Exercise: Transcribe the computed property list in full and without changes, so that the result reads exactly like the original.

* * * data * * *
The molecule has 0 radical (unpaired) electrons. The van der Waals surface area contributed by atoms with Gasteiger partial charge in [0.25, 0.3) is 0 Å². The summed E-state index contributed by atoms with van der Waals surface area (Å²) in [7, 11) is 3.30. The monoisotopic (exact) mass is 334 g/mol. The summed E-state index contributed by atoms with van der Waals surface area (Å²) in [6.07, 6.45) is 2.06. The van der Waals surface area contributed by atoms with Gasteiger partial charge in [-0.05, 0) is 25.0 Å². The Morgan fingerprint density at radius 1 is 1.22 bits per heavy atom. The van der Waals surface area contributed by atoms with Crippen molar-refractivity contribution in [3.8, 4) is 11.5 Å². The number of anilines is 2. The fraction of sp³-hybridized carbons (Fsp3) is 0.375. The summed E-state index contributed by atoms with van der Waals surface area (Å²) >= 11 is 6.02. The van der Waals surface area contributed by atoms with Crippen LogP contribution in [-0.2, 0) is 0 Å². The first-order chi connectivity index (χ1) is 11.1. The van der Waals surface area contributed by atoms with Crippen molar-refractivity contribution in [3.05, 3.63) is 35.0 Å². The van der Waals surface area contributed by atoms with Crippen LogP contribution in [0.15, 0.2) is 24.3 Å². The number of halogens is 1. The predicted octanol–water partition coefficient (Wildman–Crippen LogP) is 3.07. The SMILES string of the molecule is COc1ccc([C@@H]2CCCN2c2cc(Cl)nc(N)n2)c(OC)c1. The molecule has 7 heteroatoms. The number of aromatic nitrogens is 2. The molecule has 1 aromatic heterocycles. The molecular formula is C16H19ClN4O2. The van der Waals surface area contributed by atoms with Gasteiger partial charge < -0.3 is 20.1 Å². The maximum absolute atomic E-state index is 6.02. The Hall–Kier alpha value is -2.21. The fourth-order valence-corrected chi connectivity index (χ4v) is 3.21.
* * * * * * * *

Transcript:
The molecule has 0 radical (unpaired) electrons. The van der Waals surface area contributed by atoms with Gasteiger partial charge in [0.25, 0.3) is 0 Å². The summed E-state index contributed by atoms with van der Waals surface area (Å²) in [7, 11) is 3.30. The monoisotopic (exact) mass is 334 g/mol. The summed E-state index contributed by atoms with van der Waals surface area (Å²) in [6.07, 6.45) is 2.06. The van der Waals surface area contributed by atoms with Gasteiger partial charge in [-0.05, 0) is 25.0 Å². The Morgan fingerprint density at radius 1 is 1.22 bits per heavy atom. The van der Waals surface area contributed by atoms with Crippen molar-refractivity contribution in [3.8, 4) is 11.5 Å². The number of anilines is 2. The fraction of sp³-hybridized carbons (Fsp3) is 0.375. The summed E-state index contributed by atoms with van der Waals surface area (Å²) >= 11 is 6.02. The van der Waals surface area contributed by atoms with Crippen LogP contribution in [-0.2, 0) is 0 Å². The first-order chi connectivity index (χ1) is 11.1. The van der Waals surface area contributed by atoms with Crippen molar-refractivity contribution in [3.05, 3.63) is 35.0 Å². The van der Waals surface area contributed by atoms with Crippen LogP contribution in [0.15, 0.2) is 24.3 Å². The number of halogens is 1. The predicted octanol–water partition coefficient (Wildman–Crippen LogP) is 3.07. The SMILES string of the molecule is COc1ccc([C@@H]2CCCN2c2cc(Cl)nc(N)n2)c(OC)c1. The molecule has 7 heteroatoms. The number of aromatic nitrogens is 2. The molecule has 1 aromatic heterocycles. The molecular formula is C16H19ClN4O2. The van der Waals surface area contributed by atoms with Gasteiger partial charge < -0.3 is 20.1 Å². The maximum absolute atomic E-state index is 6.02. The Hall–Kier alpha value is -2.21. The fourth-order valence-corrected chi connectivity index (χ4v) is 3.21.